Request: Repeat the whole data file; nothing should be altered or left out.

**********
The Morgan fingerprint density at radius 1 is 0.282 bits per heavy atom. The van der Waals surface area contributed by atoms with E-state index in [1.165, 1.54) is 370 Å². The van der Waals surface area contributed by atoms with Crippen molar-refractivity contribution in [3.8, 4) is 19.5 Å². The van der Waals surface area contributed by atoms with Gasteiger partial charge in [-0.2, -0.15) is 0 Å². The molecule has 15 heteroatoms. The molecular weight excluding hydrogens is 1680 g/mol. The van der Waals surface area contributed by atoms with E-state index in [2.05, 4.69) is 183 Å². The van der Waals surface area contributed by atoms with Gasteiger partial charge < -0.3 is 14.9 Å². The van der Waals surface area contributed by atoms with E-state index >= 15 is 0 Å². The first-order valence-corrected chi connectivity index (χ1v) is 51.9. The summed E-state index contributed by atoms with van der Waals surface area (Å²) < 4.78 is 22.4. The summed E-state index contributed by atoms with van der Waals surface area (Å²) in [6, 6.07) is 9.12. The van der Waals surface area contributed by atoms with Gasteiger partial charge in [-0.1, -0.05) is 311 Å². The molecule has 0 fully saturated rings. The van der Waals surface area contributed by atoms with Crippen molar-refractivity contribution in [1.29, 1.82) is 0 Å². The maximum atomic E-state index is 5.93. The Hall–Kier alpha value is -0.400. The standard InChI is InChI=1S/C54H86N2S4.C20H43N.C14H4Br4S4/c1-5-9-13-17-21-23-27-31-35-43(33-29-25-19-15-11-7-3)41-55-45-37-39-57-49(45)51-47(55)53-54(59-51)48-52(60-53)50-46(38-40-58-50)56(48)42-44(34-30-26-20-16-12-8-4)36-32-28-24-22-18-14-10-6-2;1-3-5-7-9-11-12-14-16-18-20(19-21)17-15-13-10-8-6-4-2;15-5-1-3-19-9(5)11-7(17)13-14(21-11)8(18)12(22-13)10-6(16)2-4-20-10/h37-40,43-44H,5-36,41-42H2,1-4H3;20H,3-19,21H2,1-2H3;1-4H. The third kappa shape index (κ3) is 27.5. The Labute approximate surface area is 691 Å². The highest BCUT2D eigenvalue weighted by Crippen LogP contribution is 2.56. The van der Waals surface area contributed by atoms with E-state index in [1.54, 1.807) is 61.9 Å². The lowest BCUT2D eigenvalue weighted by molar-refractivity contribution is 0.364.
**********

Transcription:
The Morgan fingerprint density at radius 1 is 0.282 bits per heavy atom. The van der Waals surface area contributed by atoms with E-state index in [1.165, 1.54) is 370 Å². The van der Waals surface area contributed by atoms with Crippen molar-refractivity contribution in [3.8, 4) is 19.5 Å². The van der Waals surface area contributed by atoms with Gasteiger partial charge in [-0.2, -0.15) is 0 Å². The molecule has 15 heteroatoms. The molecular weight excluding hydrogens is 1680 g/mol. The van der Waals surface area contributed by atoms with E-state index in [2.05, 4.69) is 183 Å². The van der Waals surface area contributed by atoms with Gasteiger partial charge < -0.3 is 14.9 Å². The van der Waals surface area contributed by atoms with E-state index >= 15 is 0 Å². The first-order valence-corrected chi connectivity index (χ1v) is 51.9. The summed E-state index contributed by atoms with van der Waals surface area (Å²) < 4.78 is 22.4. The summed E-state index contributed by atoms with van der Waals surface area (Å²) in [6, 6.07) is 9.12. The van der Waals surface area contributed by atoms with Gasteiger partial charge in [-0.1, -0.05) is 311 Å². The molecule has 0 fully saturated rings. The van der Waals surface area contributed by atoms with Crippen molar-refractivity contribution in [1.29, 1.82) is 0 Å². The maximum atomic E-state index is 5.93. The Hall–Kier alpha value is -0.400. The standard InChI is InChI=1S/C54H86N2S4.C20H43N.C14H4Br4S4/c1-5-9-13-17-21-23-27-31-35-43(33-29-25-19-15-11-7-3)41-55-45-37-39-57-49(45)51-47(55)53-54(59-51)48-52(60-53)50-46(38-40-58-50)56(48)42-44(34-30-26-20-16-12-8-4)36-32-28-24-22-18-14-10-6-2;1-3-5-7-9-11-12-14-16-18-20(19-21)17-15-13-10-8-6-4-2;15-5-1-3-19-9(5)11-7(17)13-14(21-11)8(18)12(22-13)10-6(16)2-4-20-10/h37-40,43-44H,5-36,41-42H2,1-4H3;20H,3-19,21H2,1-2H3;1-4H. The third kappa shape index (κ3) is 27.5. The Labute approximate surface area is 691 Å². The highest BCUT2D eigenvalue weighted by Crippen LogP contribution is 2.56. The van der Waals surface area contributed by atoms with E-state index in [1.54, 1.807) is 61.9 Å². The lowest BCUT2D eigenvalue weighted by molar-refractivity contribution is 0.364.